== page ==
Rose Blake is an illustrator, artist, and visiting lecturer at her alma mater, Kensington University. She has illustrated several picture books, including David Hockney and Martin Gayford; A History of Pictures for Children, which won the Bologna Ragazzi ‘New Horizons’ award 2018, We’re All Works of Art (written by Mark Sperring), and Going to School . As a commercial artist, Rose’s work has graced the likes of The New Yorker, Disney, BBC, Snapchat, Volkswagen, and more. She studied at Kingston University and the Royal College of Art.
We couldn’t wait to talk to Rose about her creative process, her recent solo show, and memories of picture books that are good enough to eat.
You’ve said in past interviews that music is a huge part of your life. What are listening to these days?
I spend most of my time listening to it. Some thing’s I’m listening to at the moment are: Misuko Uchida, Ella Fitzgerald singing the Gershwin songbook, James Maloney, and lots of mixtapes.
Growing up with a parent who is a well-known artist (pop-artist Sir Peter Blake), what was it like finding your own artistic voice?
My parents have had a big influence on my life and outlook, but I don’t think it was any harder to find a ‘voice’ because of my dad. If anything it was easier, as I was brought up in such a supportive atmosphere, and with a father who was/is totally invested and passionate about his job. I also had some brilliant lecturers at Kingston university who definitely helped me along the way too.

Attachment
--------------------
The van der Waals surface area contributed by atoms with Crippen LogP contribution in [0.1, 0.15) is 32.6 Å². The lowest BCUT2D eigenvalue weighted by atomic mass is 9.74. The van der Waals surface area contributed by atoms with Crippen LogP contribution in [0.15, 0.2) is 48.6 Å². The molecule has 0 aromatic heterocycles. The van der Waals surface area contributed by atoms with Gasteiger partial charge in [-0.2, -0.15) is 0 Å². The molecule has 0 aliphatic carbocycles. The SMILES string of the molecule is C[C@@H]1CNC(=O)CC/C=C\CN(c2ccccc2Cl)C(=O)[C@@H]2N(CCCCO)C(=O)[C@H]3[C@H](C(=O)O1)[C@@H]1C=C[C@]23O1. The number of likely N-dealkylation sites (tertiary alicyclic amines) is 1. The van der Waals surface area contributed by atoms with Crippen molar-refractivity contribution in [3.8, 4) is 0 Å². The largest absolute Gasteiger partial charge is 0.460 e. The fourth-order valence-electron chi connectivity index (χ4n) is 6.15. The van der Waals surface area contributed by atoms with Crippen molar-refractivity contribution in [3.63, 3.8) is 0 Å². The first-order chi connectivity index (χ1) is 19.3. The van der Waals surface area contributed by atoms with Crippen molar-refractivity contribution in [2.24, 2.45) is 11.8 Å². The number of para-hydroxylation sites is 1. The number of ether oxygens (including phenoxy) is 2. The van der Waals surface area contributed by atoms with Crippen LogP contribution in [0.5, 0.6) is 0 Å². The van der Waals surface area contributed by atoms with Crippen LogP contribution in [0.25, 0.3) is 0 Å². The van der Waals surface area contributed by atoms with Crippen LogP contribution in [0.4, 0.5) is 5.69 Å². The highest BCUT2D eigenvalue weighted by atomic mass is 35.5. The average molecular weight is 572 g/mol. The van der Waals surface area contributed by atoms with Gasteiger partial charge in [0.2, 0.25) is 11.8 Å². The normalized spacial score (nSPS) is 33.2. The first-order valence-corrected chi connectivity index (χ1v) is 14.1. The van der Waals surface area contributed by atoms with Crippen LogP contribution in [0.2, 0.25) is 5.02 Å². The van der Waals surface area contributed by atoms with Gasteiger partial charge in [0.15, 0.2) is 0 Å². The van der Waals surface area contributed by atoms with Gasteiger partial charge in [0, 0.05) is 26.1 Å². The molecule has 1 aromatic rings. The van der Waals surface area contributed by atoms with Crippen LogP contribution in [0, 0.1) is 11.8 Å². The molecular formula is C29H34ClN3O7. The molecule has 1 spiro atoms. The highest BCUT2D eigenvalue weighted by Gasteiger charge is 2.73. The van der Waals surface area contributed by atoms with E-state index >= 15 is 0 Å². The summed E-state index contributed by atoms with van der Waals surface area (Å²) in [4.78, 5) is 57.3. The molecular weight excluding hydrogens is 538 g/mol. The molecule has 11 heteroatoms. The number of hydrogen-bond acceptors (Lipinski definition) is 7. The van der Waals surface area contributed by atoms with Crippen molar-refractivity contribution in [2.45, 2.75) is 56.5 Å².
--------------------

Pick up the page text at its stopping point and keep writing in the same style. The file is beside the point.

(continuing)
What, in your opinion, is the work of a picture book?
Ali Smith says it better than me: “Books mean all possibilities.”
What books did you read as a child that had a lasting impact on you?
Lulu and the Chocolate Wedding, by Posy Simmonds, about a girl who eats too much chocolate the night before she is meant to be a bridesmaid at a wedding, and ends up going into a sort of psychedelic chocolate dreamworld. I remember the drawings being so vivid, and really wanting to eat the chocolates!
In your solo show, Sing Swim OK Moon (2018), you used glass beads and colorful thread to create words within pictures. Did you find a change in media taught you something new?
I always want to be pushing the ways of making and producing my work, going both forwards… and sideways! Working with hand embroidery in Mumbai was an incredible experience, and I would love to work on a new mixed media project soon.
If you could illustrate any classic tale, what would it be?
I would love to do a re-work of The Faraway Tree series by Enid Blyton.
What advice would you offer to a young aspiring illustrator?
Keep your eyes open and always be on the lookout for ideas. Illustration is as much about seeing as it is about drawing: Think about the edges of your pictures. Color is a serious business. Don’t forget to enjoy it — how lucky we are to do this as a job!
What can you tell us about what you’re working on next?
Lots of fun stuff. I’m doing a collaboration with Tokyobike at the moment, which is exciting.